If you’ve ever been called a codependent before, learning how codependency ruins relationships is a very important issue to look into. It’s not that codependents can’t create successful, happy partnerships, but that some of the core requirements for mutual and sustaining love are not as easy to create.

Below you’ll find the core issues most codependents face along with how to address them so you have a better shot at creating and sustaining a happy relationship in your future.

One of the most common challenges codependents face is living with very low self-esteem. As a result, you do not love yourself. You also experience a very hard time identifying what you want and need. You also struggle to trust yourself and have difficulty setting limits and boundaries. These are issues that need to be addressed in order to have a good relationship.

How Codependency Ruins Relationships : Your Self-Esteem

Codependency symptoms include having very low self-esteem. This causes you to not be able to love or even trust yourself. Pleasing others is the only way you feel valued.

It often starts with childhood trauma. Your parents did not know how to help you feel like a valuable, special and lovable person. You developed a distorted view of yourself, feeling unloved, unimportant and shameful, to name a few.


When your parents don’t see you for who you really are, you feel so alone and even desperate. You also begin to feel that you really aren’t an important and worthwhile person. This lonely childhood can lead to depression and anxiety. In order to deal with this, you develop different coping mechanisms, one being codependency.

Since you don’t feel that you have any value, taking care of others becomes your only way to feel worthwhile and avoid loneliness. The deeper truth you will eventually need to face is that you are taking care of others hoping that you can fix them and then maybe it will be your turn and they will finally (maybe for the first time ever) take care of you.

For codependents, this is a very lonely place to be.

It can be hurtful when others resist your support or don’t want advice. This is how codependency ruins relationships.  You want to give advise, but your partner doesn’t appreciate it.  It feels good to take care of other people. You feel less alone.

In your need to avoid loneliness, you may try to please others, give advice and even compromise your own values in order to not be rejected or criticized, and therefore feel lonely. This only makes you feel more worthless.

Asking To Get Your Needs Met

You may have learned at a young age that you could not ask directly for what you needed. Perhaps you would be shamed, yelled at, or even completely ignored. Perhaps you learned to find indirect ways of getting your needs met. You may have suppressed your own needs so that you wouldn’t be vulnerable.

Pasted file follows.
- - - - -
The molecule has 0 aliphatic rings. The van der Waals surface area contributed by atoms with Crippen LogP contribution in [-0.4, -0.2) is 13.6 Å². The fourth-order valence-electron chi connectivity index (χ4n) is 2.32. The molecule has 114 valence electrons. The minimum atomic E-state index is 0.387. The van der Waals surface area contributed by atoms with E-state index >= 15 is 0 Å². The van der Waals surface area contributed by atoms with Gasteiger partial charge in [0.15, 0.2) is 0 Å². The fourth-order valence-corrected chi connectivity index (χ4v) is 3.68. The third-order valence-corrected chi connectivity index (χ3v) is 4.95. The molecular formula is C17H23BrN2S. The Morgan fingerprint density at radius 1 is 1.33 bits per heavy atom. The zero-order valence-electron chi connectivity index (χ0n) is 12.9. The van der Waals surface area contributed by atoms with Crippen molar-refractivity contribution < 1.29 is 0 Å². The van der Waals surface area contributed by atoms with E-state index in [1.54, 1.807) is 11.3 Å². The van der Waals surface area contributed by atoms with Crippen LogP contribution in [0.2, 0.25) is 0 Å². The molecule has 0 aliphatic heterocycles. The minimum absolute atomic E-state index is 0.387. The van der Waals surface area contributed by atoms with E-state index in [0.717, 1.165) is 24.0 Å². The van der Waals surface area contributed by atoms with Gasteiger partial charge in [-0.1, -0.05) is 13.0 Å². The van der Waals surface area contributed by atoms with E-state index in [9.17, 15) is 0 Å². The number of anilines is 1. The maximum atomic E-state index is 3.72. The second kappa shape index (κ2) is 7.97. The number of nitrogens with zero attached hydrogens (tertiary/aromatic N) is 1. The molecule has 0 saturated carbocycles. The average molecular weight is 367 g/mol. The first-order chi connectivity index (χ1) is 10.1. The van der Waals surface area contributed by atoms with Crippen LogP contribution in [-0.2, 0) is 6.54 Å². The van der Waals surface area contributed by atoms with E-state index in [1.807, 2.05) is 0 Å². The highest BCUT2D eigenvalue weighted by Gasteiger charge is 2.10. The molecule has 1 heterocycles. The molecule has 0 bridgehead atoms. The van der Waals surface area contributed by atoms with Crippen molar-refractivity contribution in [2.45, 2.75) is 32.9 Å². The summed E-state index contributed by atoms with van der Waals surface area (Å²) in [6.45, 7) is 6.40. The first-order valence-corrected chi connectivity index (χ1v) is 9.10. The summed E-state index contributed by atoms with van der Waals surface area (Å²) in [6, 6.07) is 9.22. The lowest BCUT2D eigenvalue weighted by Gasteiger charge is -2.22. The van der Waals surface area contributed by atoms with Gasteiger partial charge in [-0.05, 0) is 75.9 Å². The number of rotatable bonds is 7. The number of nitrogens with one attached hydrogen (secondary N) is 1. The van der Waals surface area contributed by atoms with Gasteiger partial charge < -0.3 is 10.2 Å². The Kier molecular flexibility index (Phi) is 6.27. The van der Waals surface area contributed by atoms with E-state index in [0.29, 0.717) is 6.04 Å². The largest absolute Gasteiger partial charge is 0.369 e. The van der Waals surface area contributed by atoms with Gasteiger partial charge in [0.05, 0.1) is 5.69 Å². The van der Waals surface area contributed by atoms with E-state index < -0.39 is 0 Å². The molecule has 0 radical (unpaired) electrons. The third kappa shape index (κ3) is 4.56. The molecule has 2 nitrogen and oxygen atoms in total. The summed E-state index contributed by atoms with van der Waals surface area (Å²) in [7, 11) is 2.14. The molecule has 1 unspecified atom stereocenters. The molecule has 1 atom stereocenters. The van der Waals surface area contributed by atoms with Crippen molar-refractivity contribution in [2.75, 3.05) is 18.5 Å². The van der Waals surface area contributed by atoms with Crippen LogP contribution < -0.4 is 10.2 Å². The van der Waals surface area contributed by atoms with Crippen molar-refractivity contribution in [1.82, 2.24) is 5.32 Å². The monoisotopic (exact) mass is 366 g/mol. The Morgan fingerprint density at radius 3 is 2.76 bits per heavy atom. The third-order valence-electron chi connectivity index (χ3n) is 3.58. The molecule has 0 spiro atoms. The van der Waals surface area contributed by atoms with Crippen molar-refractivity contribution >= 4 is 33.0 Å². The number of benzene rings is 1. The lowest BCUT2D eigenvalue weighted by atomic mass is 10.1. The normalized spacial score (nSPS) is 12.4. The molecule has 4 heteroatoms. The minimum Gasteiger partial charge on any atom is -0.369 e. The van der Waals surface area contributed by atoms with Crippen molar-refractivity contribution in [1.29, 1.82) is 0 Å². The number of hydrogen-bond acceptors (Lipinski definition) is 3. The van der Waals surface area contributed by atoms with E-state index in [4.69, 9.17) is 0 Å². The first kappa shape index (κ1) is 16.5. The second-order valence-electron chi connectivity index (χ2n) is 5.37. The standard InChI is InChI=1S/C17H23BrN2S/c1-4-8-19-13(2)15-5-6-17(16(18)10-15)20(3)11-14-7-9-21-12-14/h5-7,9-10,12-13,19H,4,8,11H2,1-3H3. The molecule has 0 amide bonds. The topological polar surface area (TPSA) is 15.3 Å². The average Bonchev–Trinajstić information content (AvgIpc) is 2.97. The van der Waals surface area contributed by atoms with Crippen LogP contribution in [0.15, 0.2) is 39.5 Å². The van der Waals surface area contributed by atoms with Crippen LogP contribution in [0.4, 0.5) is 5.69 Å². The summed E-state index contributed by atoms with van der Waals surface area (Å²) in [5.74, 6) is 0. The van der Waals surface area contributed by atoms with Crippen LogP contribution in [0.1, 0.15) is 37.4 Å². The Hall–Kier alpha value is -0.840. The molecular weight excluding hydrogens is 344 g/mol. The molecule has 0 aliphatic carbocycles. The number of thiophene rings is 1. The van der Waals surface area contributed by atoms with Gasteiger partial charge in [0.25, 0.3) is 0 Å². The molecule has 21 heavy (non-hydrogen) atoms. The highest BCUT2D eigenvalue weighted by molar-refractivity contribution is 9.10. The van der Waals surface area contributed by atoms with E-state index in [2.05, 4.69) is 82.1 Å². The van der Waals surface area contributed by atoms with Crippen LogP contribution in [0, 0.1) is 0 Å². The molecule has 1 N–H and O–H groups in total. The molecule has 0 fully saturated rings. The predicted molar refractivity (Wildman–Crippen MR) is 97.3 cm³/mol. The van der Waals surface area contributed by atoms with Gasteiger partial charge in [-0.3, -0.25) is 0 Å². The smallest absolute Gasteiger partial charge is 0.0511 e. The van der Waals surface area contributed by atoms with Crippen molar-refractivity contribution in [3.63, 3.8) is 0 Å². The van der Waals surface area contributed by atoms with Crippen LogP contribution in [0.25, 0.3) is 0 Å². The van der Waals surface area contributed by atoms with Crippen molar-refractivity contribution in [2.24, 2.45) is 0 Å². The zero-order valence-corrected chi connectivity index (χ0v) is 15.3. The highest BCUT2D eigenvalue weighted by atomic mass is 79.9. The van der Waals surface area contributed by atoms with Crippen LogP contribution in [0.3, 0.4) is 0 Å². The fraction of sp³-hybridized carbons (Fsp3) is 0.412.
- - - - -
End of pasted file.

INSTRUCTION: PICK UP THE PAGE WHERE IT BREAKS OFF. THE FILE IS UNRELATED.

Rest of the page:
This lack of vulnerability, while a necessary coping skill in order to feel safe as a child, does not work when trying to be in a healthy relationship as an adult. Sometimes, you suppressed your own needs so much as a child that now you don’t even know what your needs are!

So you had to figure out how to get what you wanted in some covert or indirect way, and the original need gets lost. Now you have to learn what your needs are, how to take care of yourself, and how to be vulnerable and allow someone else to meet your needs. This is a tall order and can be a real challenge.  This is also how codependency ruins relationships.  Your partner may start to feel frustrated by not being able to meet your needs.

Emotional Abuse

Worse yet, you don’t even expect anyone to meet your needs, since you have low self-esteem and feel like you are never enough. This sets you up to be with someone who is narcissistic, someone who only cares about their own needs, and is happy to have you focus on them. They aren’t interested in meeting your needs.

In a healthy relationship, your partner won’t feel comfortable if they can’t ever take care of you or do things for you. They also won’t be comfortable making you 100% responsible for all the problems in the relationship. In fact, if you can’t accept love and caring, or don’t know how to tell your partner what you need, this can lead to the demise of your relationship.

Not being taken care of eventually leads to a lot of anger and resentment. This is how codependency ruins relationships.  You will have to process these feelings in order to be ready to let real love and caring into your life. Otherwise, you could take your anger out on the wrong person.

How Codependency Ruins Relationships : Setting Limits

Setting limits means being able to protect yourself physically and mentally. Setting boundaries, or limits, helps prevent you from being physically or emotionally violated, as well as prevent you from violating others. It is what gives you a sense of self, a sense of who you are inside yourself, and in the world.